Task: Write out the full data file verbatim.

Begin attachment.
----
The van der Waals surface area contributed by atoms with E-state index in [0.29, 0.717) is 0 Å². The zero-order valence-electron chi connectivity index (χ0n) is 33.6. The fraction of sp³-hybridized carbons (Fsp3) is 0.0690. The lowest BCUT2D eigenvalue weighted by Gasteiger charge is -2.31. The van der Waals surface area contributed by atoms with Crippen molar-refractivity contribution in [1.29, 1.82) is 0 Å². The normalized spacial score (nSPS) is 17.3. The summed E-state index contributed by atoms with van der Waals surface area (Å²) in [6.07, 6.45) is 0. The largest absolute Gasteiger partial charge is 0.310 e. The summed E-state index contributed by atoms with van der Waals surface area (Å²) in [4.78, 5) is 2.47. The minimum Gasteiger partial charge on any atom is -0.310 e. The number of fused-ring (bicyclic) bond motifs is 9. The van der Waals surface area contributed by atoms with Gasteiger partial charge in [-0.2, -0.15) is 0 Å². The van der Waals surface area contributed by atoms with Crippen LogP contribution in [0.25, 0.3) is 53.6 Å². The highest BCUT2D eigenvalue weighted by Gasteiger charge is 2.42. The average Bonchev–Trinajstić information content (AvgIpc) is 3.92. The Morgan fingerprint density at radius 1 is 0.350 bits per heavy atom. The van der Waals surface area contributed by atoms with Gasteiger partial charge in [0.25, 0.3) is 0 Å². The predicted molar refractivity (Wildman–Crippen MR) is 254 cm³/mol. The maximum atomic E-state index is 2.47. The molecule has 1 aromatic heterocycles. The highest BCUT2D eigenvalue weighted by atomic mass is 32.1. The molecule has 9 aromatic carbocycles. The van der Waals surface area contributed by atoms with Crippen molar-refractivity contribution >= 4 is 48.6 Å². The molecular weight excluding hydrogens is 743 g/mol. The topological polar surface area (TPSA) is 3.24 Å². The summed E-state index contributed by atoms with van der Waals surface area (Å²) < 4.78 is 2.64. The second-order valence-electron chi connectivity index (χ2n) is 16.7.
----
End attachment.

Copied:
The van der Waals surface area contributed by atoms with E-state index in [0.29, 0.717) is 0 Å². The zero-order valence-electron chi connectivity index (χ0n) is 33.6. The fraction of sp³-hybridized carbons (Fsp3) is 0.0690. The lowest BCUT2D eigenvalue weighted by Gasteiger charge is -2.31. The van der Waals surface area contributed by atoms with Crippen molar-refractivity contribution in [1.29, 1.82) is 0 Å². The normalized spacial score (nSPS) is 17.3. The summed E-state index contributed by atoms with van der Waals surface area (Å²) in [6.07, 6.45) is 0. The largest absolute Gasteiger partial charge is 0.310 e. The summed E-state index contributed by atoms with van der Waals surface area (Å²) in [4.78, 5) is 2.47. The minimum Gasteiger partial charge on any atom is -0.310 e. The number of fused-ring (bicyclic) bond motifs is 9. The van der Waals surface area contributed by atoms with Gasteiger partial charge in [-0.2, -0.15) is 0 Å². The van der Waals surface area contributed by atoms with Crippen LogP contribution in [0.25, 0.3) is 53.6 Å². The highest BCUT2D eigenvalue weighted by Gasteiger charge is 2.42. The average Bonchev–Trinajstić information content (AvgIpc) is 3.92. The Morgan fingerprint density at radius 1 is 0.350 bits per heavy atom. The van der Waals surface area contributed by atoms with Gasteiger partial charge in [0.25, 0.3) is 0 Å². The predicted molar refractivity (Wildman–Crippen MR) is 254 cm³/mol. The maximum atomic E-state index is 2.47. The molecule has 1 aromatic heterocycles. The highest BCUT2D eigenvalue weighted by atomic mass is 32.1. The molecule has 9 aromatic carbocycles. The van der Waals surface area contributed by atoms with Crippen molar-refractivity contribution >= 4 is 48.6 Å². The molecular weight excluding hydrogens is 743 g/mol. The topological polar surface area (TPSA) is 3.24 Å². The summed E-state index contributed by atoms with van der Waals surface area (Å²) < 4.78 is 2.64. The second-order valence-electron chi connectivity index (χ2n) is 16.7.